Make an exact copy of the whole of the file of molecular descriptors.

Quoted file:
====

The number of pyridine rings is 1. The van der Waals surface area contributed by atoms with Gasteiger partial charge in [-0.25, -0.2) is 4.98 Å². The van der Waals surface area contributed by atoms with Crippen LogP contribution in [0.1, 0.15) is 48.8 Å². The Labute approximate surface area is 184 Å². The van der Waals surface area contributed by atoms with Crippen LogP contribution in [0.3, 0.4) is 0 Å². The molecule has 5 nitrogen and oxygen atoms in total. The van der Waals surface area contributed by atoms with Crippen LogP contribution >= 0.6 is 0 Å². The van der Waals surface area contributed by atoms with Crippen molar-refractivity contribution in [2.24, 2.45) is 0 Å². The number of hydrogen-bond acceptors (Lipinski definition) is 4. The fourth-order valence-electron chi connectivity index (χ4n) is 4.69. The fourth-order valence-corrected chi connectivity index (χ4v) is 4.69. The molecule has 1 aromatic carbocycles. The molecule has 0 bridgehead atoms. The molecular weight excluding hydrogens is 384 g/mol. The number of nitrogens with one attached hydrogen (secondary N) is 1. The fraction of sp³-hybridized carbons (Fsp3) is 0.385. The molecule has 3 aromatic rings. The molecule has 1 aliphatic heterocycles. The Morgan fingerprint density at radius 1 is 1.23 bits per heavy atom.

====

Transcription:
The number of pyridine rings is 1. The van der Waals surface area contributed by atoms with Gasteiger partial charge in [-0.25, -0.2) is 4.98 Å². The van der Waals surface area contributed by atoms with Crippen LogP contribution in [0.1, 0.15) is 48.8 Å². The Labute approximate surface area is 184 Å². The van der Waals surface area contributed by atoms with Crippen LogP contribution in [0.3, 0.4) is 0 Å². The molecule has 5 nitrogen and oxygen atoms in total. The van der Waals surface area contributed by atoms with Crippen LogP contribution >= 0.6 is 0 Å². The van der Waals surface area contributed by atoms with Crippen molar-refractivity contribution in [2.24, 2.45) is 0 Å². The number of hydrogen-bond acceptors (Lipinski definition) is 4. The fourth-order valence-electron chi connectivity index (χ4n) is 4.69. The fourth-order valence-corrected chi connectivity index (χ4v) is 4.69. The molecule has 1 aromatic carbocycles. The molecule has 0 bridgehead atoms. The molecular weight excluding hydrogens is 384 g/mol. The number of nitrogens with one attached hydrogen (secondary N) is 1. The fraction of sp³-hybridized carbons (Fsp3) is 0.385. The molecule has 3 aromatic rings. The molecule has 1 aliphatic heterocycles. The Morgan fingerprint density at radius 1 is 1.23 bits per heavy atom.